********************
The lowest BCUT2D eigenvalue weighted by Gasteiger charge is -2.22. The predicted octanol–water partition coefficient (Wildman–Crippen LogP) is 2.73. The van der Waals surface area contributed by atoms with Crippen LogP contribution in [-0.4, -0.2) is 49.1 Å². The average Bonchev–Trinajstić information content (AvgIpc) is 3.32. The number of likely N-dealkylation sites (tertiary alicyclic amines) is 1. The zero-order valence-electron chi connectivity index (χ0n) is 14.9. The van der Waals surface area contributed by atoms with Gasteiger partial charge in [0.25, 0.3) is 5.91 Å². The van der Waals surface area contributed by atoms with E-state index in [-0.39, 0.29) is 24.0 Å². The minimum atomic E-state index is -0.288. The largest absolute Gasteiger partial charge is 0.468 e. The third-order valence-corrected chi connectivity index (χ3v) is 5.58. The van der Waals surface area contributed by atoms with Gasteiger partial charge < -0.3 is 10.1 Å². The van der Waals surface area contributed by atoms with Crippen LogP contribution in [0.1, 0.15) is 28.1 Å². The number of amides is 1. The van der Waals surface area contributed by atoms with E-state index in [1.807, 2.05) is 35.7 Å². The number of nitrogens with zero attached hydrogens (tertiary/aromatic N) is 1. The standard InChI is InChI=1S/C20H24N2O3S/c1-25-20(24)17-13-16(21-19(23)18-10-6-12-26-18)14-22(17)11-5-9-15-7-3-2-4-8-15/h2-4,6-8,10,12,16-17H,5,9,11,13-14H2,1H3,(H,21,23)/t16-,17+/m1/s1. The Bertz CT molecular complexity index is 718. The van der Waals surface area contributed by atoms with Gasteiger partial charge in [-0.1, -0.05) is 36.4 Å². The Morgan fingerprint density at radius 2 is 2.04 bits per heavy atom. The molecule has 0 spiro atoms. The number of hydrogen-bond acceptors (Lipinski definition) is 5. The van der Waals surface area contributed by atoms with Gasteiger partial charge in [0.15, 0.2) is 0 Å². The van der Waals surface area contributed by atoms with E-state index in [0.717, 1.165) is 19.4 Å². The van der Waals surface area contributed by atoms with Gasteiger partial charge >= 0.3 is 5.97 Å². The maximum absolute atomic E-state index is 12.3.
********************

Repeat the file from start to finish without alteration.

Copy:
The lowest BCUT2D eigenvalue weighted by Gasteiger charge is -2.22. The predicted octanol–water partition coefficient (Wildman–Crippen LogP) is 2.73. The van der Waals surface area contributed by atoms with Crippen LogP contribution in [-0.4, -0.2) is 49.1 Å². The average Bonchev–Trinajstić information content (AvgIpc) is 3.32. The number of likely N-dealkylation sites (tertiary alicyclic amines) is 1. The zero-order valence-electron chi connectivity index (χ0n) is 14.9. The van der Waals surface area contributed by atoms with Gasteiger partial charge in [0.25, 0.3) is 5.91 Å². The van der Waals surface area contributed by atoms with E-state index in [-0.39, 0.29) is 24.0 Å². The minimum atomic E-state index is -0.288. The largest absolute Gasteiger partial charge is 0.468 e. The third-order valence-corrected chi connectivity index (χ3v) is 5.58. The van der Waals surface area contributed by atoms with Gasteiger partial charge < -0.3 is 10.1 Å². The van der Waals surface area contributed by atoms with Crippen LogP contribution in [0.1, 0.15) is 28.1 Å². The number of amides is 1. The van der Waals surface area contributed by atoms with E-state index in [1.807, 2.05) is 35.7 Å². The number of nitrogens with zero attached hydrogens (tertiary/aromatic N) is 1. The standard InChI is InChI=1S/C20H24N2O3S/c1-25-20(24)17-13-16(21-19(23)18-10-6-12-26-18)14-22(17)11-5-9-15-7-3-2-4-8-15/h2-4,6-8,10,12,16-17H,5,9,11,13-14H2,1H3,(H,21,23)/t16-,17+/m1/s1. The Bertz CT molecular complexity index is 718. The van der Waals surface area contributed by atoms with Gasteiger partial charge in [-0.1, -0.05) is 36.4 Å². The Morgan fingerprint density at radius 2 is 2.04 bits per heavy atom. The molecule has 0 spiro atoms. The number of hydrogen-bond acceptors (Lipinski definition) is 5. The van der Waals surface area contributed by atoms with Gasteiger partial charge in [0.15, 0.2) is 0 Å². The van der Waals surface area contributed by atoms with E-state index in [0.717, 1.165) is 19.4 Å². The van der Waals surface area contributed by atoms with Gasteiger partial charge >= 0.3 is 5.97 Å². The maximum absolute atomic E-state index is 12.3.